Inspiring Older Readers

posted on 06 Jan 2018

The Movie-Goer by Walker Percy

The Movie-goer was Walker Percy’s debut novel published in 1961, winning the US National Book Award and almost instantly becoming a classic of Southern fiction. Although Percy went on to publish several more highly praised novels heavily influenced by his reading of the Danish existentialist, Søren Kierkegaard The Movie-goer remains the book that cements his reputation.

The book focuses on John Bickerson Bolling (known also as Jack or as Binx) who is approaching his 30th birthday and who , by the late 1950s has become a successful and popular stockbroker in New Orleans. Bolling we also discover is a veteran of the Korean war – something which becomes an increasingly important aspect of his personality as the action, set over the course of one week, progresses.

 Bolling is part of the network of aristocratic families of the Southern states and he grew up fascinated by books and art but, when we first meet him he has abandoned his artistic bent in favour of making money as a stockbroker:

Ten years ago I pursued beauty and gave no thought to money. I listened to the lovely tunes of Mahler and felt a sickness in my soul. Now I pursue money and on the whole feel better.

But in reality Bolling’s soul is still deeply troubled and he is alienated from the life he has created for himself. To try and fill the void, the sense that his life is utterly pointless, he spends his days in meaningless flirtations with young women he has idealised and supplements this with frequent visits to the cinema. It is the enhanced reality of the movies that he constantly seeks and he wants to live in the permanent bubble of cinematic perfection which he imagines movie stars inhabit. When, inevitably, the real world can’t live up to this he finds a spirit-crushing gloom descends on him, devaluing the human interactions he tries to make.

Despite the tendency Bolling has towards existential doubt and despair, we discover that there are counterbalancing forces conspiring to pull him back to reality, competing to give him a sense of purpose that is more substantial than his cinematic escape. The first of these is his cousin Kate Cutrer, a beautiful young woman who is also a complete psychological mess, always seemingly on the edge of a breakdown or suicide. Binx is the only person who seems to be able to make contact with her when she is in the grip of her neurosis and a sort of emotional understanding emerges between them as a result – she needs him for her stability and he needs her to give his life real meaning.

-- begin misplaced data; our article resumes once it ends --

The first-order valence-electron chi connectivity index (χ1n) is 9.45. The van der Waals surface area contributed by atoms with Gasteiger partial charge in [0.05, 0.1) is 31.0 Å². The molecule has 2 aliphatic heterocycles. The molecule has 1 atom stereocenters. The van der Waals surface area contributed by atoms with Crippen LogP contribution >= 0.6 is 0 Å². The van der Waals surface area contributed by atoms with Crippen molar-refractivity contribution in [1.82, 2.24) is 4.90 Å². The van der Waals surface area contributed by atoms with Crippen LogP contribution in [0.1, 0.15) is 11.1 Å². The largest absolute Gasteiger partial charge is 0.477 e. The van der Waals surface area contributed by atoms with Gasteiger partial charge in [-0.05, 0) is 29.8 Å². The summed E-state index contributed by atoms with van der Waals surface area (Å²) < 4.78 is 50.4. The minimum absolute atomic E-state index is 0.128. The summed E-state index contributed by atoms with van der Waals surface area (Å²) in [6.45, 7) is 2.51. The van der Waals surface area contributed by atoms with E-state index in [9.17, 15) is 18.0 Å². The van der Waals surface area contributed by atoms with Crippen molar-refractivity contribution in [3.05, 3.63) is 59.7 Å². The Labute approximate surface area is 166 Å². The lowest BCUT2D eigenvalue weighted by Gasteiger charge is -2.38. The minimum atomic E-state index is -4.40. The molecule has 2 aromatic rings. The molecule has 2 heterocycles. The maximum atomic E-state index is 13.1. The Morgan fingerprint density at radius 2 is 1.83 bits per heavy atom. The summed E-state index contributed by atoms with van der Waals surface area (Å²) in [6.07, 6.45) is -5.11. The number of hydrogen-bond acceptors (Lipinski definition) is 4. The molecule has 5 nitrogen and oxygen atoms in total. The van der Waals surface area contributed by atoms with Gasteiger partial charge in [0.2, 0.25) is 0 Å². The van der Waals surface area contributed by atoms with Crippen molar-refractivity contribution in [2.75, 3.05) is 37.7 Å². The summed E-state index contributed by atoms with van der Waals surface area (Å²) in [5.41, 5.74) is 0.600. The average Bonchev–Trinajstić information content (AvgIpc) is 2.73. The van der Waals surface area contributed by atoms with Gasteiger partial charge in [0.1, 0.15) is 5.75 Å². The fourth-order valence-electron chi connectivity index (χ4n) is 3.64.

The second real world influence of Bolling’s life is his mother and half-brothers and sisters, with one of who, Lonnie, a disabled young boy, he has a special kind of affinity. He and Lonnie can share a special understanding and appreciation of the role cinema can play in providing a special place to escape to – Lonnie is dying physically and Bolling is in danger of dying spiritually and so it’s on that level they are most able to meet and share something.

Lonnie’s inevitable death simply serves to underline the need for Bolling to have an anchor in the real world, a reason to live; and it will be Kate who provides that. It may be a desperate sort of need but it is at least evidence that Binx’s life means something more than anonymously shifting stocks and bonds around.

This is a bleak book in many ways but the experience of reading it isn’t a depressing one. It’s poetic in tone and, for a first novel, amazingly adroitly handled. It’s pretty much impossible to really identify with the characters here but you really do care about what happens to them. I was left with a slight shiver down my back when I closed the book at the end because the overwhelming image you’re left with is of two terribly damaged people clinging to each other is some symbiotic way, each unable to function as people without the other and, more chillingly, having no reason to exist without that mutual need.

What Walker Percy has done here is to serve up something of an existential classic wrapped in the finery of the Southern states literary tradition and, if you’re feeling strong, it’s a masterpiece that will enthral you.

A relatively recent paperback is in print at the moment and you can get copies for well under £10.


Terry Potter

January 2018